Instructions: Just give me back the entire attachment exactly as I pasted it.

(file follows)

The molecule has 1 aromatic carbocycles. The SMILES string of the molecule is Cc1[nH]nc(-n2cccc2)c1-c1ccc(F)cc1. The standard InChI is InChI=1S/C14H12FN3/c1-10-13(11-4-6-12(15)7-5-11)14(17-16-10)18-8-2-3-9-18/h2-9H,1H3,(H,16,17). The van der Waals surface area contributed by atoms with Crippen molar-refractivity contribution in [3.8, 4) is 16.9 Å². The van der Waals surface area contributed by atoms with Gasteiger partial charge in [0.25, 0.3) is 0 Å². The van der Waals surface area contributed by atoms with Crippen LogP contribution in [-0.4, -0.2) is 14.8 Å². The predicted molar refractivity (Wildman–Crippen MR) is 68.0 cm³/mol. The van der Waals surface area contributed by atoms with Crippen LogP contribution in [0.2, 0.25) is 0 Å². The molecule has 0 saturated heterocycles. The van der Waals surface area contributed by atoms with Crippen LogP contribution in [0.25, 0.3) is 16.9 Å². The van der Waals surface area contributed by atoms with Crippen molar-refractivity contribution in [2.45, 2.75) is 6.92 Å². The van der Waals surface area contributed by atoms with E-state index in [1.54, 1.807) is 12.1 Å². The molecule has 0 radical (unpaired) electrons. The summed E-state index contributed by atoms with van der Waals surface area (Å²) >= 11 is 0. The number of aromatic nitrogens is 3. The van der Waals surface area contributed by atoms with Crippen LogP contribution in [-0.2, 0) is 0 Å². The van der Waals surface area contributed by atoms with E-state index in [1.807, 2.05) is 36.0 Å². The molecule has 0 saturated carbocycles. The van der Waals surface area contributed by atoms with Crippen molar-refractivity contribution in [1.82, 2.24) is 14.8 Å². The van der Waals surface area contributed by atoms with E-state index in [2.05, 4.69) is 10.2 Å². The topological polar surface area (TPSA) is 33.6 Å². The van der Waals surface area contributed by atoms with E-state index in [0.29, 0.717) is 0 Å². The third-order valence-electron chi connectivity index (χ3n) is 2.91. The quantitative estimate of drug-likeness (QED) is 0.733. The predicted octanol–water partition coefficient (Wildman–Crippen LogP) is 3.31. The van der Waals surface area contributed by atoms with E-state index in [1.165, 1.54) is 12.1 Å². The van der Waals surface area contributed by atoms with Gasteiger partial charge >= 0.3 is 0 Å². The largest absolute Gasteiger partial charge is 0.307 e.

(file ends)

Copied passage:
The molecule has 1 aromatic carbocycles. The SMILES string of the molecule is Cc1[nH]nc(-n2cccc2)c1-c1ccc(F)cc1. The standard InChI is InChI=1S/C14H12FN3/c1-10-13(11-4-6-12(15)7-5-11)14(17-16-10)18-8-2-3-9-18/h2-9H,1H3,(H,16,17). The van der Waals surface area contributed by atoms with Crippen molar-refractivity contribution in [3.8, 4) is 16.9 Å². The van der Waals surface area contributed by atoms with Gasteiger partial charge in [0.25, 0.3) is 0 Å². The van der Waals surface area contributed by atoms with Crippen LogP contribution in [-0.4, -0.2) is 14.8 Å². The predicted molar refractivity (Wildman–Crippen MR) is 68.0 cm³/mol. The van der Waals surface area contributed by atoms with Crippen LogP contribution in [0.2, 0.25) is 0 Å². The molecule has 0 saturated heterocycles. The van der Waals surface area contributed by atoms with Crippen LogP contribution in [0.25, 0.3) is 16.9 Å². The van der Waals surface area contributed by atoms with Crippen molar-refractivity contribution in [2.45, 2.75) is 6.92 Å². The van der Waals surface area contributed by atoms with E-state index in [1.54, 1.807) is 12.1 Å². The molecule has 0 radical (unpaired) electrons. The summed E-state index contributed by atoms with van der Waals surface area (Å²) >= 11 is 0. The number of aromatic nitrogens is 3. The van der Waals surface area contributed by atoms with Crippen LogP contribution in [-0.2, 0) is 0 Å². The van der Waals surface area contributed by atoms with E-state index in [1.807, 2.05) is 36.0 Å². The molecule has 0 saturated carbocycles. The van der Waals surface area contributed by atoms with Crippen molar-refractivity contribution in [1.82, 2.24) is 14.8 Å². The van der Waals surface area contributed by atoms with E-state index in [2.05, 4.69) is 10.2 Å². The topological polar surface area (TPSA) is 33.6 Å². The van der Waals surface area contributed by atoms with E-state index in [0.29, 0.717) is 0 Å². The third-order valence-electron chi connectivity index (χ3n) is 2.91. The quantitative estimate of drug-likeness (QED) is 0.733. The predicted octanol–water partition coefficient (Wildman–Crippen LogP) is 3.31. The van der Waals surface area contributed by atoms with E-state index in [1.165, 1.54) is 12.1 Å². The van der Waals surface area contributed by atoms with Gasteiger partial charge >= 0.3 is 0 Å². The largest absolute Gasteiger partial charge is 0.307 e.